A 51-year-old male presents to the emergency department with a sudden-onset, severe, left-sided flank pain radiating to his groin. It began an hour before arrival. The pain was associated with nausea, vomiting, and difficulty urinating. He does not have a history of kidney stones and is currently writhing around on the stretcher.
About 1 to 5 percent of the U.S. population suffers from kidney stones.1 The typical ED presentation is sudden onset of pain radiating from the flank to lower abdomen accompanied by nausea, vomiting, and microscopic hematuria.2
Renal colic is very painful condition. Opioids are often used for pain relief, along with intravenous nonsteroidal anti-inflammatory drugs. Alpha blockers have been repeatedly studied for use with renal colic. An excellent randomized controlled trial, published in Annals of Emergency Medicine, showed no significant difference in stone passage or time to stone passage with tamsulosin compared with placebo in calculi <10mm.3
Lidocaine may be a useful alternative, as it has been used to effectively treat visceral and neuropathic pain.4 Finding non-opioid alternatives to treat painful conditions is timely given the heightened attention on the opioid epidemic.
In patients presenting to the emergency department with renal colic, is IV lidocaine as or more effective than IV opioids for pain control?
Soleimanpour H, Hassanzadeh K, Vaezi H, et al. Effectiveness of intravenous lidocaine versus intravenous morphine for patients with renal colic in the emergency department. BMC Urol. 2012;12:13.
- Population: Adults 18–65 years of age presenting to the emergency department with abdominal pain suggesting renal colic and hematuria on urine analysis.
- Excluded: Pregnancy; allergy to lidocaine or morphine; or history of renal, hepatic, or cardiac disease.
- Intervention: IV lidocaine 1.5 mg/kg (max of 200 mg).
- Comparison: IV morphine 0.1 mg/kg (max of 10 mg).
- Outcome: Pain on visual analog scale (VAS) at 5, 10, 15, and 30 minutes post intervention.
“Changing the smooth muscle tone and reducing the transmission of afferent sensory pathways, lidocaine causes a significant reduction in pain.”
The researchers enrolled 240 patients into the study, with 120 in each group. The mean age was in the mid 30s.
The trial was considered “accomplished” when either the patient had a pain score of less than 3 for 30 minutes after the last analgesic dose, or the 10 mL of solution in the syringe (either 200 mg lidocaine or 10 mg morphine) was exhausted. See Table 1 for the results.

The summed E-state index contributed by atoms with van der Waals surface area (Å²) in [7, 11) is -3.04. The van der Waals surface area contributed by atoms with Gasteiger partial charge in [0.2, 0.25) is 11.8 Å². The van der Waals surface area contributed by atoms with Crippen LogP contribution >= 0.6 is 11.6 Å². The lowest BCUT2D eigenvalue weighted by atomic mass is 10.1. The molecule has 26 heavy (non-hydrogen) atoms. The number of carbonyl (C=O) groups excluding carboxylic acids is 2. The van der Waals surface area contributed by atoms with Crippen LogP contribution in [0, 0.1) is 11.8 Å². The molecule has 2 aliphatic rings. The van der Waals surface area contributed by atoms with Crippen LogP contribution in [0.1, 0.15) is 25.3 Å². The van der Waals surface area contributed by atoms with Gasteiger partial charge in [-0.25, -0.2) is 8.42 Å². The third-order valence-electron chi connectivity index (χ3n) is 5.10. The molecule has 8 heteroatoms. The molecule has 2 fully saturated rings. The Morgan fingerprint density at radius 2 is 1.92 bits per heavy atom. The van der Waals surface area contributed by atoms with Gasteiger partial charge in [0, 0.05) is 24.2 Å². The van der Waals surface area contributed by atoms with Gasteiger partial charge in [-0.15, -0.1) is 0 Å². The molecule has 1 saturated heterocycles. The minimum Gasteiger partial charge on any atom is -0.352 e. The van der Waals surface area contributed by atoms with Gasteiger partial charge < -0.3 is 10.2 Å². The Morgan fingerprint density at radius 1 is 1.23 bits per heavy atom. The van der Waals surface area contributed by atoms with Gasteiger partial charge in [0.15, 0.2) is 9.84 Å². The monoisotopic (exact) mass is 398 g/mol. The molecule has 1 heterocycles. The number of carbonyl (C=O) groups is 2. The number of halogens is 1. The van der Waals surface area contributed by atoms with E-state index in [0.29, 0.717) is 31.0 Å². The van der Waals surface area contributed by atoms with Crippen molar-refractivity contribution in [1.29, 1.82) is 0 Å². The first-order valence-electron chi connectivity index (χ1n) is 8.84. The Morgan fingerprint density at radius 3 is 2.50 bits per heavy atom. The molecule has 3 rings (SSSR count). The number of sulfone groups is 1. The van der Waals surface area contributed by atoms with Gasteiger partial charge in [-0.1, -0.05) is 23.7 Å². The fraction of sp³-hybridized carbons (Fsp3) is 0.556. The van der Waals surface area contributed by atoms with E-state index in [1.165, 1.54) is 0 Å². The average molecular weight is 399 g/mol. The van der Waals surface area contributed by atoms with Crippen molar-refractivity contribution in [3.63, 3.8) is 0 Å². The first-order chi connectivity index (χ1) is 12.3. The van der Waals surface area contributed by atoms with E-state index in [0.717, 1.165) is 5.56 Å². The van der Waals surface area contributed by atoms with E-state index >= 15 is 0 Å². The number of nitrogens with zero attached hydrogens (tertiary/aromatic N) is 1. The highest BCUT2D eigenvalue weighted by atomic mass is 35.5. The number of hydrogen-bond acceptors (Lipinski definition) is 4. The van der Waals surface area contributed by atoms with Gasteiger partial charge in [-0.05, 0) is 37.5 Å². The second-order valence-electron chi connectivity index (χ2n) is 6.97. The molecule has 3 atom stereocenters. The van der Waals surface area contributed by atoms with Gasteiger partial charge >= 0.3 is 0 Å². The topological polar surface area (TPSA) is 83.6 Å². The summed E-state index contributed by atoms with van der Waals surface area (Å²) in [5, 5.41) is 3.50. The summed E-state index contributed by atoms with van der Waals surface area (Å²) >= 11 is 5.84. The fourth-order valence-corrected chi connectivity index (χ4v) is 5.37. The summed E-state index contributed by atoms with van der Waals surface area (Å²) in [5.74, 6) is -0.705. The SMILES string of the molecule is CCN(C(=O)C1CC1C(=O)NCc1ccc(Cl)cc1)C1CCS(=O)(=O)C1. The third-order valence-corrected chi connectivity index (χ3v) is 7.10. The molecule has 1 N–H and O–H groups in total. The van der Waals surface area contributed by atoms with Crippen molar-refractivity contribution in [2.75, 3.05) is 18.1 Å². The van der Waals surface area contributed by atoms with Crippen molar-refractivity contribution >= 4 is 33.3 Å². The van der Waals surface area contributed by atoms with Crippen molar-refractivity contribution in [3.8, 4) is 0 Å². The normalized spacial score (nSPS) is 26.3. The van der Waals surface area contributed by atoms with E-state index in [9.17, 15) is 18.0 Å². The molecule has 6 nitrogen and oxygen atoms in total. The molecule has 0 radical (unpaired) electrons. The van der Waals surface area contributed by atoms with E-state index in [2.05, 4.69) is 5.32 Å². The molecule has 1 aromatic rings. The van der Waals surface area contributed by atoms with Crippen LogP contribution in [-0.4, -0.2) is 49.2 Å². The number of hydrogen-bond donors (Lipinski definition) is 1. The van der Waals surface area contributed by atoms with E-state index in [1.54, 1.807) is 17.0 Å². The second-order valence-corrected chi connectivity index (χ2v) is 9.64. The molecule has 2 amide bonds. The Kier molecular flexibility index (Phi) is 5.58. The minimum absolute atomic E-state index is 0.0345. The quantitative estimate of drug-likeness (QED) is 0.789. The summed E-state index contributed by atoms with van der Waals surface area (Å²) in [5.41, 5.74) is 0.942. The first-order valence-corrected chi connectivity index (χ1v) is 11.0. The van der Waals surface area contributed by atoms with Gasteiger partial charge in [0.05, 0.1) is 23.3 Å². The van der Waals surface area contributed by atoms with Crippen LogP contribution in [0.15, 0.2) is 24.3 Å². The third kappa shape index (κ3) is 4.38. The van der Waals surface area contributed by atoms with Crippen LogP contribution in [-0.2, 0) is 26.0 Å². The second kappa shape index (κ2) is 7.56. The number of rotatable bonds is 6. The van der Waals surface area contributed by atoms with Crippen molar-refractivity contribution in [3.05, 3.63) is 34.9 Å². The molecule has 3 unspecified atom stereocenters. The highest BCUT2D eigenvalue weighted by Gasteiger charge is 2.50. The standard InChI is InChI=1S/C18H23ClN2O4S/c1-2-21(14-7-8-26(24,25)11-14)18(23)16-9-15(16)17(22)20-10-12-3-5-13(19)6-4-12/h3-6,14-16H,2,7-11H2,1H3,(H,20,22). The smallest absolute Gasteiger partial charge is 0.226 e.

- 90 percent (108/120) of patients responded to lidocaine successfully.
- 70 percent (84/120) of patients responded to morphine successfully.
- The number of patients experiencing side effects was similar in both groups.
Evidence-Based Medicine Commentary
- Renal Colic: I am unsure if the patients enrolled in this trial had renal colic. Inclusion was based on history and hematuria. Follow-up studies included a kidney-ureter-bladder X-ray and/or sonography. Neither of these diagnostic modalities are gold standard methods for diagnosing nephrolithiasis. This could have introduced diagnostic bias into the study.
- Consecutive Patients: The authors did not explicitly state they used consecutive recruitment, only that they used Randomization.com as their randomization tool. A lack of consecutive recruitment can lead to selection bias.
- Patient Blinding: It is possible that participants were aware of their group allocation. This is because morphine can produce side effects that could have unmasked the blinding. It is unclear if this potential bias would favor the morphine or the lidocaine group.
- Provider Blinding: The providers may have also been unblinded, which could introduce bias into the trial. This is because differences in weight-based dosing would result in different volume administrations of medications (ie, a 100 kg patient would be dosed 150 mg [7.5 mL] of lidocaine but would be dosed 10 mg [the full 10 mL] of morphine).
- Clinical Versus Statistical Significance: This is the key limitation of the trial. Although the results obtained statistical significance, the standard deviations of the means in every group at each measured time interval overlap and do not appear to have clinical significance.
This study does not provide good evidence for using lidocaine to treat patients presenting to the emergency department with renal colic.
You perform a bedside ultrasound, and it demonstrates mild left hydronephrosis. The patient is given ketorolac 10 mg IV and his pain resolves. He is then discharged home with analgesics, expectant management, and explicit instructions on when to return to the emergency department.
Thank you to Tony Seupaul, MD, chairman of the department of emergency medicine at the University of Arkansas at Little Rock, and Rachel Littlefield, MD, who is an emergency medicine resident at the University of Arkansas, for their help with this review.
Remember to be skeptical of anything you learn, even if you heard it on the Skeptics’ Guide to Emergency Medicine.
- O’Connor A, Schug SA, Cardwell H. A comparison of the efficacy and safety of morphine and pethidine as analgesia for suspected renal colic in the emergency setting. J Accid Emerg Med. 2000;17(4):261-264.
- Dave C, Faraj K, Shetty S. Nephrolithiasis. Medscape web site. 2017. Accessed April 12, 2018.
- Furyk JS, Chu K, Banks C, et al. Distal ureteric stones and tamsulosin: a double-blind, placebo-controlled, randomized, multicenter trial. Ann Emerg Med. 2016;67(1):86-95.e2.
- Ferrini RA, Paice JA. How to initiate and monitor infusional lidocaine for severe and/or neuropathic pain. J Supportive Oncol. 2004, 2:90-94.